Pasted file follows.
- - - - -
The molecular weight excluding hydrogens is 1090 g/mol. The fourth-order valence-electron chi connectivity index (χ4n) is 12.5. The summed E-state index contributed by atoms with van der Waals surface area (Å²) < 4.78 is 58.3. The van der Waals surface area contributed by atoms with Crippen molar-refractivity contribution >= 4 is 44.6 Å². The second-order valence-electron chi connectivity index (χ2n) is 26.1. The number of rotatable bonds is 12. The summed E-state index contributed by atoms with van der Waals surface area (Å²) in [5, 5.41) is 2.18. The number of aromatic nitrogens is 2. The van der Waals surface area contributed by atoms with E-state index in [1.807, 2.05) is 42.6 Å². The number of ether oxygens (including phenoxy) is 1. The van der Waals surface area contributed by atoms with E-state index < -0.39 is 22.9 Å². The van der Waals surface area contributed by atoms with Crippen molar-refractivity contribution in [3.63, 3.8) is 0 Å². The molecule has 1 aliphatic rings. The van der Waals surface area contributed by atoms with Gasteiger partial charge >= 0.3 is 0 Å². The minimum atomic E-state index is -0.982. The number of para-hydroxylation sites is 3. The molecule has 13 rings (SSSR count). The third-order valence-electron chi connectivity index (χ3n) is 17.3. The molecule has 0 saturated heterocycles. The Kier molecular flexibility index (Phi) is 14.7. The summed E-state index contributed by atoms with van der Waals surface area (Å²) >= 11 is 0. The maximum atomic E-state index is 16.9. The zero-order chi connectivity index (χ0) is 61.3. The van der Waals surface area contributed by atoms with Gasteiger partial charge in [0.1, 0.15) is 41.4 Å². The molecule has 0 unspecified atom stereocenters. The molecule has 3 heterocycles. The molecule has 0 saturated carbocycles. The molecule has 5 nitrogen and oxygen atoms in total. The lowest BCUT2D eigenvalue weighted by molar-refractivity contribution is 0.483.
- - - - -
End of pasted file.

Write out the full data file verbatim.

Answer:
The molecular weight excluding hydrogens is 1090 g/mol. The fourth-order valence-electron chi connectivity index (χ4n) is 12.5. The summed E-state index contributed by atoms with van der Waals surface area (Å²) < 4.78 is 58.3. The van der Waals surface area contributed by atoms with Crippen molar-refractivity contribution >= 4 is 44.6 Å². The second-order valence-electron chi connectivity index (χ2n) is 26.1. The number of rotatable bonds is 12. The summed E-state index contributed by atoms with van der Waals surface area (Å²) in [5, 5.41) is 2.18. The number of aromatic nitrogens is 2. The van der Waals surface area contributed by atoms with E-state index in [1.807, 2.05) is 42.6 Å². The number of ether oxygens (including phenoxy) is 1. The van der Waals surface area contributed by atoms with E-state index < -0.39 is 22.9 Å². The van der Waals surface area contributed by atoms with Crippen molar-refractivity contribution in [3.63, 3.8) is 0 Å². The molecule has 1 aliphatic rings. The van der Waals surface area contributed by atoms with Gasteiger partial charge >= 0.3 is 0 Å². The minimum atomic E-state index is -0.982. The number of para-hydroxylation sites is 3. The molecule has 13 rings (SSSR count). The third-order valence-electron chi connectivity index (χ3n) is 17.3. The molecule has 0 saturated heterocycles. The Kier molecular flexibility index (Phi) is 14.7. The summed E-state index contributed by atoms with van der Waals surface area (Å²) >= 11 is 0. The maximum atomic E-state index is 16.9. The zero-order chi connectivity index (χ0) is 61.3. The van der Waals surface area contributed by atoms with Gasteiger partial charge in [0.1, 0.15) is 41.4 Å². The molecule has 0 unspecified atom stereocenters. The molecule has 3 heterocycles. The molecule has 0 saturated carbocycles. The molecule has 5 nitrogen and oxygen atoms in total. The lowest BCUT2D eigenvalue weighted by molar-refractivity contribution is 0.483.